Transgender Jessica Jones actress Aneesh Sheth says the media is too focused on “sensationalism over their bodies.”
An out and proud transgender woman, Sheth plays the role of Gillian—Jessica Jones’ assistant on the Netflix show.
Sheth, who made history as the first transgender character to appear in a Marvel series, spoke exclusively to PinkNews about being a transgender woman on TV.
Watch the interview below:
Transgender representation on TV
Sheth, who first appears in Jessica Jones in Season 1, says her choice of roles have been limited by being transgender.
“Being at the intersectionality of queer and South Asian has made me the target of a lot of discrimination,” she tells PinkNews.
“Professionally, there has not been a lot of opportunities available to someone like me.
“That’s slowly changing now. Trans people of colour are real world, why shouldn’t they colour our film and TV worlds?”
While representation for trans people is slowing changing with actors like Laverne Cox in Orange is the New Black, Trace Lysette in Transparent, and Indya Moore in Pose, the focus is often “sensationalism,” she says.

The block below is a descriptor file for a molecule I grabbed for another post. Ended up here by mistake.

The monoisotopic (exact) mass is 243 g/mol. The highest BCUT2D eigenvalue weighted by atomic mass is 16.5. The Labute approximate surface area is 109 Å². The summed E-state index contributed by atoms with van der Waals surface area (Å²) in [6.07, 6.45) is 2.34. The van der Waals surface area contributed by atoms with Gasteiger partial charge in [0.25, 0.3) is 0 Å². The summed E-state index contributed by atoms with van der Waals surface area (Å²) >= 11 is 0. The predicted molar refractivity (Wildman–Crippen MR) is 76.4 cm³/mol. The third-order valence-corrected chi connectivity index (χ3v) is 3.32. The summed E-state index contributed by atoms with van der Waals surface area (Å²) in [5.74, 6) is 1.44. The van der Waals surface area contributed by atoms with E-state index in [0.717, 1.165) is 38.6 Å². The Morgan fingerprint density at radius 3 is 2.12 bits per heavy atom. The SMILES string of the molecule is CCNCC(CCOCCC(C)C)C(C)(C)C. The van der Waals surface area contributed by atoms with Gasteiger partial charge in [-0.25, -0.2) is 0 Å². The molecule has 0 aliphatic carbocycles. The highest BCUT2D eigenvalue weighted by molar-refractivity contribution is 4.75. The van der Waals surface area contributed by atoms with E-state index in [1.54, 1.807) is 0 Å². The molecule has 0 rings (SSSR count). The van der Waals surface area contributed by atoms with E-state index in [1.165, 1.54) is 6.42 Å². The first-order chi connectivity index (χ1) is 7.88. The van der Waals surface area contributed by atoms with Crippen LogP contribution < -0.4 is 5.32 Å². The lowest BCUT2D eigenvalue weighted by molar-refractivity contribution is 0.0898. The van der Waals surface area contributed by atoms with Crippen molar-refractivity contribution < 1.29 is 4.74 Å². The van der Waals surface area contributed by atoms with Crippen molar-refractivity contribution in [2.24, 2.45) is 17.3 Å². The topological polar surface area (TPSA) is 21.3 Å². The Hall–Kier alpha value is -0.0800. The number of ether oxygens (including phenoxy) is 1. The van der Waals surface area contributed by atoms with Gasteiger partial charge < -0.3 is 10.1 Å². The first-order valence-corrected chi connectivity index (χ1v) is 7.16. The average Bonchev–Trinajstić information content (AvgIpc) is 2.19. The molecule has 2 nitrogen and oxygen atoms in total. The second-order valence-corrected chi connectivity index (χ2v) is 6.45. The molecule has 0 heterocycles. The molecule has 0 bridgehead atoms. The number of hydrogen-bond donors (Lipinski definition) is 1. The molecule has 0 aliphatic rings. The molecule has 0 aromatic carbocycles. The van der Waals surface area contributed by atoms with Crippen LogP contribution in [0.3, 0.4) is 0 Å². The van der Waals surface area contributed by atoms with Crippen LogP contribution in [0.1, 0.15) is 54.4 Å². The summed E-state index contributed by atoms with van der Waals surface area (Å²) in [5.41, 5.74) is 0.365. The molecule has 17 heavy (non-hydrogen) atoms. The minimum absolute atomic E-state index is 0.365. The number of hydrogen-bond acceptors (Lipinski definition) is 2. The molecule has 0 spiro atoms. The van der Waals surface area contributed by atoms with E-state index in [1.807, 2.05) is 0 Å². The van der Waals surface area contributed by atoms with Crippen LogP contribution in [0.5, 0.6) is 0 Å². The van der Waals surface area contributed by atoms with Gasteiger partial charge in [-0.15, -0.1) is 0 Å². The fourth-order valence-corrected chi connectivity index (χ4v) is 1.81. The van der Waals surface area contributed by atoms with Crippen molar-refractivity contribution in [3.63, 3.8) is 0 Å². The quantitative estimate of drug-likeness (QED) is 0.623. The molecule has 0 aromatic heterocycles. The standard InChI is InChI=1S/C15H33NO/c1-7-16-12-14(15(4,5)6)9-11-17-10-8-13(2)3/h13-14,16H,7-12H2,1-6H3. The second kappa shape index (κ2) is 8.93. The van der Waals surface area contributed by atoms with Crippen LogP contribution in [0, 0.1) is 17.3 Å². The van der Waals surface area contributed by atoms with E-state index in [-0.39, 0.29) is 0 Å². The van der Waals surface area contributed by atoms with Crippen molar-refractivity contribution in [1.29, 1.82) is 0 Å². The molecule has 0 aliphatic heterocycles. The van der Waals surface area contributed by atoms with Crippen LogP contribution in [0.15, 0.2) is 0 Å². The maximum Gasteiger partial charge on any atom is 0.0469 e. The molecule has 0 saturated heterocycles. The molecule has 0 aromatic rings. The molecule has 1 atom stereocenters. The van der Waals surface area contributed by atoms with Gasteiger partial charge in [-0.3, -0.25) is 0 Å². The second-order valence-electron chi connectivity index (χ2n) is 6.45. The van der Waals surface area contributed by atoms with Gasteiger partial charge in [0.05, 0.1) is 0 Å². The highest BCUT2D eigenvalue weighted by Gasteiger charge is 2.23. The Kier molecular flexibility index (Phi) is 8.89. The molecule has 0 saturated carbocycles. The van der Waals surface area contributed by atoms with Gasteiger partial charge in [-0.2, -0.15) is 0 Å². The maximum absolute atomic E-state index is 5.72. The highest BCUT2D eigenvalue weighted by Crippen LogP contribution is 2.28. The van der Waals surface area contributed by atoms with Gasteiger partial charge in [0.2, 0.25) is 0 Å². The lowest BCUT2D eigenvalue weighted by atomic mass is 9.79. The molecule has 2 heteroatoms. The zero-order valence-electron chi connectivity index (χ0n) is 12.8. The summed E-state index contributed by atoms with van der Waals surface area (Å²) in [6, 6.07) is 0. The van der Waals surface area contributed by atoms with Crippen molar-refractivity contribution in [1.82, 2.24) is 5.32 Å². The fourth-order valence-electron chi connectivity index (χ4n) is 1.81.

“A lot of the narratives that have been available to trans people to play on television and in film have been a lot of stigmatised misconceptions of what being trans is,” she tells PinkNews.
“A lot of it is sensationalism around their bodies, around this idea that trans people are only trans because of their surgeries.”
Sheth welcomes more transgender visibility in the media but says the focal point is often too much on the person’s gender identity.
“Personally for me, to be able to play a role where my gender identity helps me navigate through the world and isn’t a marker for who I am in the show is, I think, really great,” the Jessica Jones actor explains.
“The types of roles and narratives that are available now for trans people to tell, they’re getting broader.”
Playing the role of Gillian, which doesn’t focus on the fact Sheeth is transgender, was a relief, she adds.
“I think it was a great opportunity to play Gillian the way that she is written and it helped me broaden my own craft,” she says.
“I know that Gillian is not the only one. That there are many other trans characters that exist where their narratives are not about their identity.
“I think we need to see more of that.”